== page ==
One factor is their very limited route network. They are/were fine if you want to fly London - New York, but most businesses need to fly to other destinations as well. Thus its better to enter into a corporate egreement with an airline that can provide the majority of your requirements.

Whilst I'm sure that the Silverjet facilities at LTN are very good, the airport does suffer from an image problem. To the majority of the UK public LTN means Charter or LCC


User currently offlineTheginge From United Kingdom, joined Oct 2006, 1126 posts, RR: 0
Reply 13, posted (5 years 11 months 3 weeks 6 days ago) and read 4192 times:



Quoting Scouseflyer (Reply 1):
Someone from high up in SilverJet was on the BBC yesterday and put a very convincing case. He reckoned that they need to sell 65 seats on each flight to break-even. That's out of 12000 London - NY pax a day

It is all very well filling the plane but you still need capital to survive in the early stages until you can make enough money to keep going. Hopefully Silverjet gets a cash injection from somewhere soon.


User currently offlineFerengi80 From United Kingdom, joined Mar 2007, 685 posts, RR: 0
Reply 14, posted (5 years 11 months 3 weeks 5 days 23 hours ago) and read 4058 times:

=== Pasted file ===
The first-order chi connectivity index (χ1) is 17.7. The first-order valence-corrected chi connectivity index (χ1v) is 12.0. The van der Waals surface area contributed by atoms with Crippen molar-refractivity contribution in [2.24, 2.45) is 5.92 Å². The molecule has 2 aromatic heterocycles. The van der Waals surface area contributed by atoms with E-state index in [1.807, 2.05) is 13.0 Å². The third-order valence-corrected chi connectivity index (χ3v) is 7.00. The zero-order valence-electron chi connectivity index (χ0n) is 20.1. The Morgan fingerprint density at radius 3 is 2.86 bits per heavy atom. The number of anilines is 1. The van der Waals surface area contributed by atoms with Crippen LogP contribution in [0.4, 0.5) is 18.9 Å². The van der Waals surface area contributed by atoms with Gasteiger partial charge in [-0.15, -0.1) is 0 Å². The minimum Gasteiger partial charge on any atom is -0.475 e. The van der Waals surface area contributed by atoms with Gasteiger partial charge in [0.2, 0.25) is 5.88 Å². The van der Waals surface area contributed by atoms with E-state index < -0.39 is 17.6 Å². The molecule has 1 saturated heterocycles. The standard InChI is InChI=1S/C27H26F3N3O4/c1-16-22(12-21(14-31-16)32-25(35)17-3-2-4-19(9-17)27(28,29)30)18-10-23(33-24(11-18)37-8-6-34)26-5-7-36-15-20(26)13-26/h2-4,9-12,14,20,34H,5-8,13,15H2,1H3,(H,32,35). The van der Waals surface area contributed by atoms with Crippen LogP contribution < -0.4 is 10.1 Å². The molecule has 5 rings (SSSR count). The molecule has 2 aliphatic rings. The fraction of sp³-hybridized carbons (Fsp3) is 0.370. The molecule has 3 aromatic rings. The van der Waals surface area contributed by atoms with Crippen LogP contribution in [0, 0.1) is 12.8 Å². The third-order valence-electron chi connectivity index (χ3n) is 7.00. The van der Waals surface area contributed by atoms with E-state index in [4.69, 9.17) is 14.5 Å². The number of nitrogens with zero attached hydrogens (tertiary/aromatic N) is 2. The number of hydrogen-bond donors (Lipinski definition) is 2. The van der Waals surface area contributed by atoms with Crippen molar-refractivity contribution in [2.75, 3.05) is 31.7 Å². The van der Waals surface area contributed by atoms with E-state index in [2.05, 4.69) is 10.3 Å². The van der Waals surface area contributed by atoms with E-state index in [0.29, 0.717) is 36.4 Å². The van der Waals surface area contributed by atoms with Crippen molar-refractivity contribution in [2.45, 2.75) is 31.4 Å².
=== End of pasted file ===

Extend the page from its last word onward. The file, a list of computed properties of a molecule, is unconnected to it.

Support Airliners.net - become a First Class Member!

I've got a little bit of money coming from the taxman as a tax rebate, and am seriously thinking putting some of this into buying Silverjet shares. My guess is, if I take the risk, and don't buy too many shares, I will either lose my money should the worst happen, or I will make a few bucks if they bounce back. With shares trading at 14p recently, it's woth a gamble!


AF1981 LHR-CDG A380-800 10 July 2010 / AF1980 CDG-LHR A380-800 11 July 2010
User currently offlineAPYu From United Kingdom, joined Sep 2007, 819 posts, RR: 0
Reply 15, posted (5 years 11 months 3 weeks 5 days 22 hours ago) and read 3959 times:



Quoting Sketty222 (Reply 10):
I tend to disagree, BA's premium traffic alone is up year on year

But how much of this increase is due to the gradual reduction in the Club Fares and what effect does that have on the overall balance sheet.

Its great that BA now have some good holiday fares in Club - JFK for less than £1100 is an absolute bargain and Ive never seen the fare so low. Even at the height of summer, when Business Class traffic is at its lowest, the fare has often been around the £1200 mark.

And with fares so low, the price difference when travelling Silverjet is becoming negligible. So unfortunately I too think Silverjet will soon disapear into the Luton archives.